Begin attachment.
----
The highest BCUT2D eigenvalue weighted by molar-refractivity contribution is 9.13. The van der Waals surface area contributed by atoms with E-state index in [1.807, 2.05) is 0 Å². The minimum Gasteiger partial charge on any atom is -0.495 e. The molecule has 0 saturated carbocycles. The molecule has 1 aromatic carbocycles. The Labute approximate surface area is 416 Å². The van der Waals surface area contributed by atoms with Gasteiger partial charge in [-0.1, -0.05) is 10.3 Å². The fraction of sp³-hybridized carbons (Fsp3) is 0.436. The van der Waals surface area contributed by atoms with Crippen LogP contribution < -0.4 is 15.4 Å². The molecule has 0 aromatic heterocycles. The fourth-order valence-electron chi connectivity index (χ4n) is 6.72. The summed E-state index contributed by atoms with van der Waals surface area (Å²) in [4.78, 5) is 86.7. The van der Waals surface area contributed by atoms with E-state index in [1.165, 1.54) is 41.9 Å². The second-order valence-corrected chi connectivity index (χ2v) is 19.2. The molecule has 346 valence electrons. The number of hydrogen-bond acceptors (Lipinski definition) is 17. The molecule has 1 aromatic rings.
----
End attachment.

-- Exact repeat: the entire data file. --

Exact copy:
The highest BCUT2D eigenvalue weighted by molar-refractivity contribution is 9.13. The van der Waals surface area contributed by atoms with E-state index in [1.807, 2.05) is 0 Å². The minimum Gasteiger partial charge on any atom is -0.495 e. The molecule has 0 saturated carbocycles. The molecule has 1 aromatic carbocycles. The Labute approximate surface area is 416 Å². The van der Waals surface area contributed by atoms with Gasteiger partial charge in [-0.1, -0.05) is 10.3 Å². The fraction of sp³-hybridized carbons (Fsp3) is 0.436. The van der Waals surface area contributed by atoms with Crippen LogP contribution < -0.4 is 15.4 Å². The molecule has 0 aromatic heterocycles. The fourth-order valence-electron chi connectivity index (χ4n) is 6.72. The summed E-state index contributed by atoms with van der Waals surface area (Å²) in [4.78, 5) is 86.7. The van der Waals surface area contributed by atoms with E-state index in [1.165, 1.54) is 41.9 Å². The second-order valence-corrected chi connectivity index (χ2v) is 19.2. The molecule has 346 valence electrons. The number of hydrogen-bond acceptors (Lipinski definition) is 17. The molecule has 1 aromatic rings.